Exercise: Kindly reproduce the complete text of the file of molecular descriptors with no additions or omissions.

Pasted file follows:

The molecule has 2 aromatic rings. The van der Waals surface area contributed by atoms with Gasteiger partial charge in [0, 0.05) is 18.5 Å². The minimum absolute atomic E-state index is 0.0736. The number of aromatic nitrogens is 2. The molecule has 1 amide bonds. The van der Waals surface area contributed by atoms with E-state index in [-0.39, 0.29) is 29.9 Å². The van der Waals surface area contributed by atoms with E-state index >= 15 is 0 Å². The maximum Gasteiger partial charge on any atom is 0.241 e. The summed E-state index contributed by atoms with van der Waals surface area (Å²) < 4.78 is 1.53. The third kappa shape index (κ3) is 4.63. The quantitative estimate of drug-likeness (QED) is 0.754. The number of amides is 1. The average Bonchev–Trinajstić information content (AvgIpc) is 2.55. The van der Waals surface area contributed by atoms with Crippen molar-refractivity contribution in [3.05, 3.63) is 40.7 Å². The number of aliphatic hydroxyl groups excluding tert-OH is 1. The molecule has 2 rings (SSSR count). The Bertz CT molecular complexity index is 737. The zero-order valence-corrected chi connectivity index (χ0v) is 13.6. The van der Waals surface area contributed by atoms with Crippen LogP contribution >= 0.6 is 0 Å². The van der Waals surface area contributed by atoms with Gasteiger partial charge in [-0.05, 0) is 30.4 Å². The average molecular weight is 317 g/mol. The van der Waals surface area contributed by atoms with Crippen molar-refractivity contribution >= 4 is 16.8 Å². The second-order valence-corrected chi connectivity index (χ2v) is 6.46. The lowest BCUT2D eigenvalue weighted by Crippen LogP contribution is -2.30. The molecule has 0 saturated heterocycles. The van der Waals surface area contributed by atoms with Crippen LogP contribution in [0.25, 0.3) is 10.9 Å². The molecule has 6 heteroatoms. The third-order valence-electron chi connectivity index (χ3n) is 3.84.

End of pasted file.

The molecule has 2 aromatic rings. The van der Waals surface area contributed by atoms with Gasteiger partial charge in [0, 0.05) is 18.5 Å². The minimum absolute atomic E-state index is 0.0736. The number of aromatic nitrogens is 2. The molecule has 1 amide bonds. The van der Waals surface area contributed by atoms with E-state index in [-0.39, 0.29) is 29.9 Å². The van der Waals surface area contributed by atoms with E-state index >= 15 is 0 Å². The maximum Gasteiger partial charge on any atom is 0.241 e. The summed E-state index contributed by atoms with van der Waals surface area (Å²) < 4.78 is 1.53. The third kappa shape index (κ3) is 4.63. The quantitative estimate of drug-likeness (QED) is 0.754. The number of amides is 1. The average Bonchev–Trinajstić information content (AvgIpc) is 2.55. The van der Waals surface area contributed by atoms with Crippen molar-refractivity contribution in [3.05, 3.63) is 40.7 Å². The number of aliphatic hydroxyl groups excluding tert-OH is 1. The molecule has 2 rings (SSSR count). The Bertz CT molecular complexity index is 737. The zero-order valence-corrected chi connectivity index (χ0v) is 13.6. The van der Waals surface area contributed by atoms with Crippen LogP contribution >= 0.6 is 0 Å². The van der Waals surface area contributed by atoms with Gasteiger partial charge in [-0.05, 0) is 30.4 Å². The average molecular weight is 317 g/mol. The van der Waals surface area contributed by atoms with Crippen molar-refractivity contribution >= 4 is 16.8 Å². The second-order valence-corrected chi connectivity index (χ2v) is 6.46. The lowest BCUT2D eigenvalue weighted by Crippen LogP contribution is -2.30. The molecule has 0 saturated heterocycles. The van der Waals surface area contributed by atoms with Crippen LogP contribution in [0.25, 0.3) is 10.9 Å². The molecule has 6 heteroatoms. The third-order valence-electron chi connectivity index (χ3n) is 3.84.